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What Next for Muslim Brotherhood?

The Muslim Brotherhood must realize its failings and consider a sweeping internal change in leadership.
A supporter of deposed Egyptian President Mohamed Mursi throws stones at riot police during clashes in the Ramsis square area in central Cairo July 15, 2013. Egyptian police and protesters clashed in central Cairo early on Tuesday after fights broke out between supporters of ousted Islamist President Mohamed Mursi and locals angered when they tried to block major thoroughfares crossing the River Nile. REUTERS/Asmaa Waguih  (EGYPT - Tags: POLITICS CIVIL UNREST) - RTX11NYQ

CAIRO — As the pro-Morsi sit-in extends into the middle of its third week and shows no signs of scaling back, and as the Muslim Brotherhood begins to escalate in the streets, it appears the current Brotherhood strategy is three-pronged.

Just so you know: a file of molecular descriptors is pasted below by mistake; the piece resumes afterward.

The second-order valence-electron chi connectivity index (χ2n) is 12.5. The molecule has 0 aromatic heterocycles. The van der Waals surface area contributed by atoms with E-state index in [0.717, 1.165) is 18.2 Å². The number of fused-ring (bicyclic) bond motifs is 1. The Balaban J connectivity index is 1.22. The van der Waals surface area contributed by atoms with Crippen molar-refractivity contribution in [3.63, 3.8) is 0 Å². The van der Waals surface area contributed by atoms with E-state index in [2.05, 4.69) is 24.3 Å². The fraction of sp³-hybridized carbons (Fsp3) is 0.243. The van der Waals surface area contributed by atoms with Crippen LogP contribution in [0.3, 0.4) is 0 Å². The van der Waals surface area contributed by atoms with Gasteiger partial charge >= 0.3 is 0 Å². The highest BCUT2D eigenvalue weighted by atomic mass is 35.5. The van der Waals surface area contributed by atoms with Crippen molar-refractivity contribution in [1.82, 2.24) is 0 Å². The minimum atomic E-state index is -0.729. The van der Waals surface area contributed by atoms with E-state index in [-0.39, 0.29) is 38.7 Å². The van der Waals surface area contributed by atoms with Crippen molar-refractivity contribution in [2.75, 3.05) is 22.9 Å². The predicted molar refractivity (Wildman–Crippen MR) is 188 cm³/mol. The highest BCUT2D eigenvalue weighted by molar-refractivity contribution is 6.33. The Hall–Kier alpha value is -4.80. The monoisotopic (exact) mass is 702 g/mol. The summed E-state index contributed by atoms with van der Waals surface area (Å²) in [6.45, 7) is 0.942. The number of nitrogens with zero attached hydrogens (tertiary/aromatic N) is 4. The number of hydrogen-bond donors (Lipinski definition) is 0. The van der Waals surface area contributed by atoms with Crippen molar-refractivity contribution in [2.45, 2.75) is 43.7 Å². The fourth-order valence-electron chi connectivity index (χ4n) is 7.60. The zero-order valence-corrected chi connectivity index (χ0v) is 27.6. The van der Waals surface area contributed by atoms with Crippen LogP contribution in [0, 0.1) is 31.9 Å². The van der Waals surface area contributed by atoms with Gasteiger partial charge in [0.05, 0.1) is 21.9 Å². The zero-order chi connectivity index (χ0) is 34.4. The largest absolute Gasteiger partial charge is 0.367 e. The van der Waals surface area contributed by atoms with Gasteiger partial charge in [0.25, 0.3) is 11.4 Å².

The first element: maintaining the Rabaa Square sit-in, fostering a public image of resilience and determination and ensuring the organization remains unified and its members psychologically charged, while officially demanding Mohammed Morsi and the previous constitutional framework be reinstated. The potential added benefit is that it provides some physical protection to Muslim Brotherhood leaders and members who are there from potential persecution or arrests, while possibly creating some continued pressure that makes going after them more politically painful and risky.

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